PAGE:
I spoke to both Chapman and Way for many hours, going over the sequence of events that Barton had laid out in his piece for Classic Rock. And what I discovered, the deeper I looked into it, was that Chapman and Way’s stories actually held up when it came to important, substantive details. Silver Smith and Joe Fury didn’t deny that Chapman was phoned with the news Bon was dead, and that Chapman then called Way to get a number for AC/DC.

The difficult part was reconciling Chapman and Way’s stories with the accounts of Joe, Silver and Alistair Kinnear, all of whom had their own versions of what took place between when Bon decided he was leaving his flat in Westminster on the night of 18 February 1980, to when he was pronounced dead on arrival at King’s College Hospital the following evening. The time-lines were all over the place.

So the truth of what happened to Bon was in there somewhere, lost in this jumble of conflicting details and contradictions. It was a long, very involved process trying to make sense of all.

Then there was a breakthrough in my own investigation, involving Peter Perrett’s wife, Zena Kakoulli, who said she went with Bon and Alistair to East Dulwich after they’d left The Music Machine – she was inside Alistair’s apartment when Bon was in the car outside – and an eyewitness at the club who saw Bon “stoned” on what this person clearly believed was heroin. That cast a whole new light on my interpretation of events. Clive Edwards, the drummer of Wild Horses, also told me Silver was at Jimmy Bain’s house snorting heroin when she got the call on the evening of the 19th to come to the hospital; not at home, as she claimed. In the end, I think I provided enough new information to show that Bon died from heroin and not from alcohol poisoning. The police investigation and the coroner’s inquest were substandard.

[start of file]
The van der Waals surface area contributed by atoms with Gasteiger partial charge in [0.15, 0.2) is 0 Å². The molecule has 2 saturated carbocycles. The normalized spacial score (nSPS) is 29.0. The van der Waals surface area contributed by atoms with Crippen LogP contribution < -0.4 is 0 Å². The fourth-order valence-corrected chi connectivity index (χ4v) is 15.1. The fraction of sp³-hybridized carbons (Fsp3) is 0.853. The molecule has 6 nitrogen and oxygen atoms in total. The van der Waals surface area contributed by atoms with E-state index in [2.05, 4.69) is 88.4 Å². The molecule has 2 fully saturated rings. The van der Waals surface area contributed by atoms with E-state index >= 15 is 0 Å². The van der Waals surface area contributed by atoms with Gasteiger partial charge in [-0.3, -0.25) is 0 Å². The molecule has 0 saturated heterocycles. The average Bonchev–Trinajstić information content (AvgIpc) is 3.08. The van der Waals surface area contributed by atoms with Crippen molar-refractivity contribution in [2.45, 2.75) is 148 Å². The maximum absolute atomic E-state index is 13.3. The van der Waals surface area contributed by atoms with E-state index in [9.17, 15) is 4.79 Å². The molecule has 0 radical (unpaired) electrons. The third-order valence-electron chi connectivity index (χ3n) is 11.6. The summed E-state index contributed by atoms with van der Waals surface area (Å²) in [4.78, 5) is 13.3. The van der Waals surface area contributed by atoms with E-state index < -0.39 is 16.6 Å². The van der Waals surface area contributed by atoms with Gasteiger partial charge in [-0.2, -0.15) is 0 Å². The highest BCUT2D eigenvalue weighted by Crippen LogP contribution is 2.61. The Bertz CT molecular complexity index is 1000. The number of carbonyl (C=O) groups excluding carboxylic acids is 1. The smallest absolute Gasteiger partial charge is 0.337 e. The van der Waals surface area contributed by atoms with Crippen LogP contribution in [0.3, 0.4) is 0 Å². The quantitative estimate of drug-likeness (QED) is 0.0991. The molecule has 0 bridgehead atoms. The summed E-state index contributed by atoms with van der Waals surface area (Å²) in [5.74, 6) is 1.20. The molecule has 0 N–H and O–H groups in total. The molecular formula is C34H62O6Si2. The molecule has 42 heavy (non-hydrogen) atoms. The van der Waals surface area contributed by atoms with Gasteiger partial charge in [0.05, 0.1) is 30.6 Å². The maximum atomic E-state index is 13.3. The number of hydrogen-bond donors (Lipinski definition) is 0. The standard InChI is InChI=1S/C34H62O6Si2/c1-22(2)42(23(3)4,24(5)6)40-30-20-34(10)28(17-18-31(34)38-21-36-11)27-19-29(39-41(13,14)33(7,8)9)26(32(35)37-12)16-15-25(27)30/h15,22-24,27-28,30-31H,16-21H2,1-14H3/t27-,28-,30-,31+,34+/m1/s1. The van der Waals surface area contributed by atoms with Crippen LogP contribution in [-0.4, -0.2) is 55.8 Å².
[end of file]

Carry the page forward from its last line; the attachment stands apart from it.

You tracked down Silver Smith, and you also managed to find the mysterious Joe Fury, previously thought to be a possible alias for Alistair Kinnear.

Silver was a recluse and she died in December 2016, after we’d done months of interviews. So I was fortunate to be able to speak to her. And I have James (J.P.) Quinton, a young writer in Australia who’d written a novel about Bon, to thank for that. Hopefully this book shows the side of her personality to which Bon felt drawn: she was attractive, smart, sophisticated and enjoyed friendships with a lot of famous musicians, among them Ron Wood and Phil Lynott. She used heroin and admitted as much, but she wasn’t the unhinged, smack-addicted witch she’s made out to be by a lot of AC/DC fans.